Reproduce CI environment locally #
This used to be a question in our FAQ and now we have a dedicated document to cover this.
SRPM builds locally #
$ packit srpm
Packit will create a SRPM out of the current checkout. Simple and clear.
SRPM builds in Copr #
When your SRPM is being built in Copr (because
srpm_build_deps is set in your packit config or
you installed Packit GitHub application since September 6, 2022), this
section describes how you can reproduce the build procedure locally.
We invoke our CLI command
packit prepare-sources in the Copr environment,
the command may look like this for a job triggered by a pull request change:
$ packit prepare-sources --result-dir directory-to-place-sources --pr-id 150 --merge-pr --target-branch main --job-config-index 2 https://github.com/packit/packit
As a first step, you can run this command locally on your computer (if you have installed the needed dependencies for your actions) and see whether the sources are correctly prepared.
Thankfully, Copr is very transparent how it performs builds. When you open a build log (e.g. builder-live.log.gz), you’ll see a command at the top which Copr invokes to perform a build. Let’s do that in a container.
$ podman run --privileged -ti fedora:36 bash
But first we need to install the package which contains the
[root@f26be2947a15 /]# dnf install -y copr-rpmbuild
Now let’s rerun locally a build for build-id 3580313:
[root@f26be2947a15 /]# /usr/bin/copr-rpmbuild --verbose --drop-resultdir --srpm --build-id 3580313
Your changes need to be pushed and a PR needs to be created for this to work.
You are welcome to experiment with
copr-rpmbuild to get a more efficient
SRPM builds in our sandbox #
Packit by default runs all commands you defined in a
sandbox which is a kubernetes pod in a
new project. If you need additional packages or binaries present in the
sandbox, you should migrate your SRPM builds to be done in Copr using
You can reproduce our sandbox environment: Firstly, you should pull our production sandbox image and run commands of your choice inside the container. As an example, this is how we were debugging build problems with anaconda:
Clone your upstream git repo.
Launch the container and bind-mount the upstream project inside:
$ podman run -ti --rm --memory 768MB -v $PWD:/src -w /src quay.io/packit/sandcastle:prod bash
- Run commands of your choice:
[root@4af5dbd9c828 src]# ./configure checking for a BSD-compatible install... /usr/bin/install -c checking whether build environment is sane... yes checking for a thread-safe mkdir -p... /usr/bin/mkdir -p checking for gawk... gawk checking whether make sets $(MAKE)... yes checking whether make supports nested variables... yes checking whether UID '0' is supported by ustar format... yes checking whether GID '0' is supported by ustar format... yes checking how to create a ustar tar archive... gnutar checking whether make supports nested variables... (cached) yes checking whether make supports the include directive... yes (GNU style) checking for gcc... gcc checking whether the C compiler works... yes ...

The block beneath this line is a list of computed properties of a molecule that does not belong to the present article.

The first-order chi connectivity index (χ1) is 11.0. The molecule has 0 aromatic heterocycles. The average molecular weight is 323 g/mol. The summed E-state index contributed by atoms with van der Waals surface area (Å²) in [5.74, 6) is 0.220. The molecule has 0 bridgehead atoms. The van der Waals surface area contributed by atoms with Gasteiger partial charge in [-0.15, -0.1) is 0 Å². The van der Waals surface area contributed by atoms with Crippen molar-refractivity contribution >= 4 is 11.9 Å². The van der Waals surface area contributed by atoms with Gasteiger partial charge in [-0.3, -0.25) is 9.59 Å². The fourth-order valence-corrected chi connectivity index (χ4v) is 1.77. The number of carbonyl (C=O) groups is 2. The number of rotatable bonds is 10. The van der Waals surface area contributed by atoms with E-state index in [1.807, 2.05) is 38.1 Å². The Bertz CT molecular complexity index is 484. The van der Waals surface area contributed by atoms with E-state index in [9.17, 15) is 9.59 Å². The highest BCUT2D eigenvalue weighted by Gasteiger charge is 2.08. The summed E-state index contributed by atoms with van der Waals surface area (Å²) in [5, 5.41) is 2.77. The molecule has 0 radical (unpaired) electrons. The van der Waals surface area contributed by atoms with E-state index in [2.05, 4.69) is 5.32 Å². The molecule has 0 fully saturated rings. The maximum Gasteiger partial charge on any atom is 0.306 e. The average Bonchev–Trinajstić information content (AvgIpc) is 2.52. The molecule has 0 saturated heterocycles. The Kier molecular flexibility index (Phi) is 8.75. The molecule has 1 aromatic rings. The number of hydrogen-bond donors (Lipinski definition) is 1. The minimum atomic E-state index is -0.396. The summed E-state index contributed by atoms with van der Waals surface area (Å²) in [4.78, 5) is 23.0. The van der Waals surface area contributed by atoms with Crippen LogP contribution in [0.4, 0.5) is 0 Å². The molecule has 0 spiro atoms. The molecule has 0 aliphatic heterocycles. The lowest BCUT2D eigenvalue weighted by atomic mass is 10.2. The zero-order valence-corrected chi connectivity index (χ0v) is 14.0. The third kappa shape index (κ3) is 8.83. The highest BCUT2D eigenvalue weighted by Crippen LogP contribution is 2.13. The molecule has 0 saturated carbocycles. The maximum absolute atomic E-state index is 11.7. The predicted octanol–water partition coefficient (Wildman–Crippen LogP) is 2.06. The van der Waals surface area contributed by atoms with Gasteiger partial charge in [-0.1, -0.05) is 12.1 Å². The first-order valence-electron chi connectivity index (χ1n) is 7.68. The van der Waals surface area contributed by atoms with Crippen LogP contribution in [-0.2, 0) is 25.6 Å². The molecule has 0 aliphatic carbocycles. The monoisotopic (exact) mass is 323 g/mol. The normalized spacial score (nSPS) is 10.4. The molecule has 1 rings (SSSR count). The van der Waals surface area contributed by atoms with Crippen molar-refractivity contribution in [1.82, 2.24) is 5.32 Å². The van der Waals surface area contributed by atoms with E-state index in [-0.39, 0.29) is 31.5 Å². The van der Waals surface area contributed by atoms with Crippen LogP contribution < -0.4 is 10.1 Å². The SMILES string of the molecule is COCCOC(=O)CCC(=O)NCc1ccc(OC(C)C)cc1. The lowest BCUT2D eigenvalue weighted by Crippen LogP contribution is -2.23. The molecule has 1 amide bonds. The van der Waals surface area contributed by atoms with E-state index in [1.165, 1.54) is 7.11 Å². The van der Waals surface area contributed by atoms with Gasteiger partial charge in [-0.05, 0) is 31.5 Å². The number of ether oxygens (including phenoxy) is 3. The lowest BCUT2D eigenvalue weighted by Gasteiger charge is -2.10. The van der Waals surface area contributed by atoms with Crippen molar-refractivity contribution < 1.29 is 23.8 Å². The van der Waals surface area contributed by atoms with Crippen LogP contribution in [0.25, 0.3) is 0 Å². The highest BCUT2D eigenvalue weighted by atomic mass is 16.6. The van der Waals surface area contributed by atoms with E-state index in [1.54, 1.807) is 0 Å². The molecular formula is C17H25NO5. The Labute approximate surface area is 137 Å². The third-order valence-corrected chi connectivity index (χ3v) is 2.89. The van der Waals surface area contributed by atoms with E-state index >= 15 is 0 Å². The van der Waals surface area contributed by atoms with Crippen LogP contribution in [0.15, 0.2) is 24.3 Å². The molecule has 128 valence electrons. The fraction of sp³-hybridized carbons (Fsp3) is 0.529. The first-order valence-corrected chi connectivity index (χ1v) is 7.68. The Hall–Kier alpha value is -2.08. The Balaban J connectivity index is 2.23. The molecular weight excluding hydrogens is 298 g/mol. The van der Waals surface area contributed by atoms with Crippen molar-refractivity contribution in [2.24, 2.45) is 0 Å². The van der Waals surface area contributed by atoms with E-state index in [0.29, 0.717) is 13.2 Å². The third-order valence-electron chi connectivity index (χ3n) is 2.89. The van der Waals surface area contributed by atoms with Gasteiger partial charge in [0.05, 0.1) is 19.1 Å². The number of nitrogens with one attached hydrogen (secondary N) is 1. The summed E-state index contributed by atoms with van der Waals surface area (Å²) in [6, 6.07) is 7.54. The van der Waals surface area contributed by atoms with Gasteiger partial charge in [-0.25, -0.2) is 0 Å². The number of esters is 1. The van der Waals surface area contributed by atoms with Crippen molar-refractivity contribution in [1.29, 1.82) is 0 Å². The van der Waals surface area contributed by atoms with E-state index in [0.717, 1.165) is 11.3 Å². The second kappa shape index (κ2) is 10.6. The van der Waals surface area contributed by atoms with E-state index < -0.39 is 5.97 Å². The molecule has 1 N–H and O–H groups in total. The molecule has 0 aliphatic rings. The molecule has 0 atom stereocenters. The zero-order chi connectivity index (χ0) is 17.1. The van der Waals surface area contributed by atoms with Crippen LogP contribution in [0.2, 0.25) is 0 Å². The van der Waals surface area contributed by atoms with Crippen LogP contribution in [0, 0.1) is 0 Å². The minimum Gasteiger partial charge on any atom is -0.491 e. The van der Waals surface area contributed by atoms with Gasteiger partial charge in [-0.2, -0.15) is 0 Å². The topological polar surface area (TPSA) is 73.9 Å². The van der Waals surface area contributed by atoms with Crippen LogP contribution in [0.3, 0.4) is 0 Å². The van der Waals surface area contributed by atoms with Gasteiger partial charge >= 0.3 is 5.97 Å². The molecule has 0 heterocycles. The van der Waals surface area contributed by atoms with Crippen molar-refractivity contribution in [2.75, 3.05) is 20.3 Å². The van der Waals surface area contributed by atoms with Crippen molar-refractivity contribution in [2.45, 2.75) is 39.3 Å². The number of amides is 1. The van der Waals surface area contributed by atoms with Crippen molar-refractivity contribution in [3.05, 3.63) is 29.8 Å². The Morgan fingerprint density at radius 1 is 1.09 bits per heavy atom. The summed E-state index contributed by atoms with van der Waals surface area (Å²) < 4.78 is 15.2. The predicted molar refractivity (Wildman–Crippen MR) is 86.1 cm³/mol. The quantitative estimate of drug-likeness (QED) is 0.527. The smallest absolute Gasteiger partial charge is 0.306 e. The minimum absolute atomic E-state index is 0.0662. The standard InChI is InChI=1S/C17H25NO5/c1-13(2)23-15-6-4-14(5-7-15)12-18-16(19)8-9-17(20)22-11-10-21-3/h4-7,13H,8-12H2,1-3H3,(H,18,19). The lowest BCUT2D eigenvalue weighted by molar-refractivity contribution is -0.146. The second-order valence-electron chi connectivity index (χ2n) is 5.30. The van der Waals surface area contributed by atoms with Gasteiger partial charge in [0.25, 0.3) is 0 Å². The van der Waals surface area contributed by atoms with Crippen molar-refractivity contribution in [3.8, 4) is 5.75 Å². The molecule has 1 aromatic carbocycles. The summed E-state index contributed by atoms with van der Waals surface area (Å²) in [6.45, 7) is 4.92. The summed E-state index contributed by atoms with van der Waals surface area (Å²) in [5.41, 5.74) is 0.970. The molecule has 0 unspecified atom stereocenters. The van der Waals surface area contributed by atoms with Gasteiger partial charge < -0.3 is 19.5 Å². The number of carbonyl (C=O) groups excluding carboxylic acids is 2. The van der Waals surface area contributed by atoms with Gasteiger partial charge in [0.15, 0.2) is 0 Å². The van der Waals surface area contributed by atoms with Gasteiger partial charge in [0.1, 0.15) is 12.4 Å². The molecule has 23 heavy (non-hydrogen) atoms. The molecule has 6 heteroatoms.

Our deployment is running in OpenShift ROSA.
Since OpenShift invokes pods using arbitrary UIDs and as you can see, the command above is invoked as root, it does not match production packit-service. So, if running a local container didn’t help you with reproducing the issue, you can try running it in openshift.
Here is a simple python code how packit-service does it:
from sandcastle import Sandcastle # this should be the path to your local clone of the upstream project git_repo_path: str = "fill-me" # kubernetes namespace to use k8s_namespace: str = "myproject" command = ["your", "command", "of", "choice"] # This is how your code gets copied (via rsync) into the openshift pod m_dir = MappedDir(git_repo_path, "/sandcastle", with_interim_pvc=True) o = Sandcastle( image_reference="docker.io/usercont/sandcastle:prod", k8s_namespace_name=k8s_namespace, mapped_dir=m_dir ) o.run() try: output = o.exec(command=command) print(output) finally: o.delete_pod()
This script requires:
- sandcastle installed
- being logged in an openshift cluster (
oc whoamito confirm)
- rsync binary available
If none of these helped you, please reach out to us and we’ll try to help you.
Testing Farm #
When you open test results, you can see commands which Testing Farm performed to run your test. You can run those locally.
The team is also planning to have a solution to fully reproduce the CI testing process locally: teemtee/tmt#1075.